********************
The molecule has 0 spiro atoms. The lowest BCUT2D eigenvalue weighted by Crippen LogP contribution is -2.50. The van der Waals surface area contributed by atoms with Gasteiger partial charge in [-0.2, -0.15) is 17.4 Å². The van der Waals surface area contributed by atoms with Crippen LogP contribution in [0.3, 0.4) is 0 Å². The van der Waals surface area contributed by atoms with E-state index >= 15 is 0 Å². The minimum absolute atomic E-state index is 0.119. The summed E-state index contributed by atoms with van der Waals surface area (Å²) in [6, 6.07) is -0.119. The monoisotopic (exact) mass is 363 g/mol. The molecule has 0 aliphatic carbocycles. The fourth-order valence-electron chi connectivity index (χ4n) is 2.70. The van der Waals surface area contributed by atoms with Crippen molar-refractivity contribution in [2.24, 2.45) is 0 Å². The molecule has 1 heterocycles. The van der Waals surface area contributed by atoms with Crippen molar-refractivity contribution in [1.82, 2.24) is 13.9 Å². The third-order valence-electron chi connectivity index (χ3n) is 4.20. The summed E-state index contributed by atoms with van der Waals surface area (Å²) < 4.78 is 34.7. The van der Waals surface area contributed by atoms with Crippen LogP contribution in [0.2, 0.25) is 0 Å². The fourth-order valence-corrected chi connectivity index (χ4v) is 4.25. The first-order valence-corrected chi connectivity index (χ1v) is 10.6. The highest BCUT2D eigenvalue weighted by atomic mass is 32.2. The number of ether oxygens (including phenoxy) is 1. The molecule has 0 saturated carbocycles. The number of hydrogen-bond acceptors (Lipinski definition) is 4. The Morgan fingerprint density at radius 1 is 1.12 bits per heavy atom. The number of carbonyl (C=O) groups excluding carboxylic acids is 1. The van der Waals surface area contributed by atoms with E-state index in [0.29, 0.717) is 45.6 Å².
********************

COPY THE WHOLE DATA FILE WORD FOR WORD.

The molecule has 0 spiro atoms. The lowest BCUT2D eigenvalue weighted by Crippen LogP contribution is -2.50. The van der Waals surface area contributed by atoms with Gasteiger partial charge in [-0.2, -0.15) is 17.4 Å². The van der Waals surface area contributed by atoms with Crippen LogP contribution in [0.3, 0.4) is 0 Å². The van der Waals surface area contributed by atoms with E-state index >= 15 is 0 Å². The minimum absolute atomic E-state index is 0.119. The summed E-state index contributed by atoms with van der Waals surface area (Å²) in [6, 6.07) is -0.119. The monoisotopic (exact) mass is 363 g/mol. The molecule has 0 aliphatic carbocycles. The fourth-order valence-electron chi connectivity index (χ4n) is 2.70. The van der Waals surface area contributed by atoms with Crippen molar-refractivity contribution in [2.24, 2.45) is 0 Å². The molecule has 1 heterocycles. The van der Waals surface area contributed by atoms with Crippen molar-refractivity contribution in [1.82, 2.24) is 13.9 Å². The third-order valence-electron chi connectivity index (χ3n) is 4.20. The summed E-state index contributed by atoms with van der Waals surface area (Å²) < 4.78 is 34.7. The van der Waals surface area contributed by atoms with Crippen LogP contribution in [0.2, 0.25) is 0 Å². The fourth-order valence-corrected chi connectivity index (χ4v) is 4.25. The first-order valence-corrected chi connectivity index (χ1v) is 10.6. The highest BCUT2D eigenvalue weighted by atomic mass is 32.2. The number of ether oxygens (including phenoxy) is 1. The molecule has 0 saturated carbocycles. The number of hydrogen-bond acceptors (Lipinski definition) is 4. The Morgan fingerprint density at radius 1 is 1.12 bits per heavy atom. The number of carbonyl (C=O) groups excluding carboxylic acids is 1. The van der Waals surface area contributed by atoms with E-state index in [0.29, 0.717) is 45.6 Å².